By Jana White
Staff Writer for The Daily Grace Co.
When is the last time your sin was real to you? When was the last time you saw it as the Father does, and was broken over it? For many of us, we have grown to be content to sin less instead of being sinless. We have focused our attention, though subtly and, of course, behind the hidden doors of our hearts and minds, on how we are better than the one we have chosen to compare ourselves to. We all do it. But let’s remember who we compare ourselves to as Christians—the One whose life is our example—that is Jesus. And Jesus’ example is perfect, sinless, and holy. So when we see our sin, we see it as it really is—as heinous, evil, and wicked. I don’t know about you, but I need a heavy dose of that reality every minute throughout every day. Meditating on Psalm 51 helps me to do this.
In this psalm, we see the psalmist rightly seeing himself and his sin before God. Likewise, when we rightly see our sin before our holy God, we cry out along with him, “Have mercy on me, O God.” This plea comes from one who knows and understand the depth of his own sinfulness. And why should He have mercy? We know that we have sinned, and that sin has been part of our DNA since our conception. We sin out of the very nature of who we are. So why? Why should God be merciful to us? The psalmist tells us it is according to his “steadfast love and abundant mercy.” You see, God has placed His steadfast love on you if you are in Christ. He has called you to be One of His own. And nothing you can or will ever do will change your position before Him. David knew that he belonged to God, but He also had a clear picture of his sin and knew that sin leads to broken fellowship with the One in Whom he belonged. Just as David, we can cry out to Him for mercy. This cry bellows out from humility and wretchedness, knowing that the cry will fall on the ear of Him who is faithful to us according to His love and mercy.
In addition to the psalmist plea for mercy, he also desperately cries out for God to “blot out my transgressions,” “wash me thoroughly from my iniquity,” and “cleanse me from my sin.” This psalm is a psalm of David after he had sinned with Bathsheba. He knew the depth of his sin and the acknowledgement of his sin led to a harsh reality of who he really is. Sin remains on David. The stain is still there, and he is in need of it to be clean. His pleas for cleansing are not pleas for a one-time stain removal, but conveys the need to be washed and washed and washed. David knew that his sin ran so deep (see v. 5) that he was in desperate need of a cleaning that only could come from the One who gave him life. It is a deep stain that will come at much cost. Friend, we are not less sinful than David. Our sin and the depth of our sin demands a high cost as well. And what is the cost? Colossians 2:14 says, “by canceling the record of debt that stood against us with its legal demands. This he [Jesus] set aside, nailing it to the cross. The gospel shows us the cost—the shedding of Jesus’s own blood. And this cleansing is not simply removing the outward stain of sin, but it will also bring healing from the shame and guilt that sin leaves behind. Surely this stain—this sin problem—is not something we should take lightly or simply choose to live with.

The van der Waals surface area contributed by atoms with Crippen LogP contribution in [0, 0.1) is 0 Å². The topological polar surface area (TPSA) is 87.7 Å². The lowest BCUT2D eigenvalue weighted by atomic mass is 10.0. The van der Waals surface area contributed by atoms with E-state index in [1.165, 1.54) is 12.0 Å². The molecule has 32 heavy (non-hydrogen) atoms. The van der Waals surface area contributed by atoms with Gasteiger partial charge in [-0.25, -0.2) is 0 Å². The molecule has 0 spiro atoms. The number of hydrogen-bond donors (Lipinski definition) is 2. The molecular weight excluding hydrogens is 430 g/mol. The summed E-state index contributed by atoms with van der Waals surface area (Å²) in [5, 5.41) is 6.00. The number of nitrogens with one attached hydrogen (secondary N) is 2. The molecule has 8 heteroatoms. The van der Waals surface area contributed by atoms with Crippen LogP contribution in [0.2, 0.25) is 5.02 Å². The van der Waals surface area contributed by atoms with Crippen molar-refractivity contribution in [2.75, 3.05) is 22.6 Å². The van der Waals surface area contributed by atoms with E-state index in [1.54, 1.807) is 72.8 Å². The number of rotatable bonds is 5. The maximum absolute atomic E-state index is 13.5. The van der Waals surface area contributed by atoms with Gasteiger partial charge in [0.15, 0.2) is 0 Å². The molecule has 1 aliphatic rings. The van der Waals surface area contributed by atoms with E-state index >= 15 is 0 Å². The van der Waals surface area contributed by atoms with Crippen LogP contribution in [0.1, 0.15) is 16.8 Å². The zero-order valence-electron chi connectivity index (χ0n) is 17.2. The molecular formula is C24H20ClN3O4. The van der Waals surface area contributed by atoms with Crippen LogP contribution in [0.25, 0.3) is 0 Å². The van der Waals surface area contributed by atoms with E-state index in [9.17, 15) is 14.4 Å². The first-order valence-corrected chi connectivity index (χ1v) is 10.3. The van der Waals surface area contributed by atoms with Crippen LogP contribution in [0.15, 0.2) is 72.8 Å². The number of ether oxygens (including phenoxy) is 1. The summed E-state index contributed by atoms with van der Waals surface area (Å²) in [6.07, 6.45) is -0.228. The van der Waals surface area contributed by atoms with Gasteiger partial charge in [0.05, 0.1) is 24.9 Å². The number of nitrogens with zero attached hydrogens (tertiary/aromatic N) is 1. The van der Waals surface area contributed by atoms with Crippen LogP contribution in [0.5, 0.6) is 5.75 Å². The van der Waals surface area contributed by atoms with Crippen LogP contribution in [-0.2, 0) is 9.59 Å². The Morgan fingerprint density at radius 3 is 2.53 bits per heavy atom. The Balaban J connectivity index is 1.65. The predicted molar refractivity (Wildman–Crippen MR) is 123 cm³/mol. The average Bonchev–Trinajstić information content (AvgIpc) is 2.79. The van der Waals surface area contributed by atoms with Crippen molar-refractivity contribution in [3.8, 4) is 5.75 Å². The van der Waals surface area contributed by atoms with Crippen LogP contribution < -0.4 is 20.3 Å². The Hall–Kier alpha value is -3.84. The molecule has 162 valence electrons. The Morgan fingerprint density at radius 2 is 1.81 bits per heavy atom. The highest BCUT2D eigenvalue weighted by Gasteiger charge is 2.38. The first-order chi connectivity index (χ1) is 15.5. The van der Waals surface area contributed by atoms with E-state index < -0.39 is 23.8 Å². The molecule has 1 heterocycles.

Thankfully, God doesn’t leave us where we are. Rather, he “delights in truth” and he will “teach me wisdom.” Just as David pleaded for cleansing, God will grant that to not just him—but to any sinner. David proclaims, that God will “purge me with hyssop.” The result of this purging will be that the psalmist will be clean. In its most literal form, God will “de-sin” you. God will “wash me, and I will be clean.” God will not simply treat the stain “good enough.” No, it will be removed. There will be no trace of sin or stain. For the blood of Jesus is sufficient to remove all sin.
As Christians, it is easy for us to get wrapped up into our post-conversion life and forget that we still need Jesus every single day. Every day presents us with new opportunities to act in our flesh and to sin in both old and new ways. We foolishly think we are okay and because we have Jesus now, our sin is okay. We bank on His grace instead of doing the hard work of killing the sin that resides inside of us. This is not how Paul instructs us to respond to grace. He says, “Shall we continue to sin so that grace can abound?” He strongly replies, “Absolutely not!” In the same way, our sin is not something to which we grow indifferent. Rather, in sanctification, we should be doing the exact opposite. As we grow in Christ, our hatred for the sin that lies inside of us should grow all the more awful and should break us—truly break us—all the more. Psalm 51 should give us great hope to know that when we confess our sin and actively seek the Lord’s help to kill it, there will be rejoicing. Though it may hurt, God is faithful to allow the bones that he has broken to dance.
At the end of Psalm 51, the psalmist concludes that God will not accept or delight in sacrifices and burnt offerings. Rather, he concludes, “The sacrifices of God are a broken spirit, a broken and contrite heart, O God, you will not despise.” This is what God desires from us. When is the last time you repented in brokenness? May we pray together: Holy Spirit, would you break us over our sin? Would you cause us to repent with our hearts and grow more in sync to the Father’s heart? We desire this so that holiness would become sweeter. God, we want to destroy sin at whatever cost.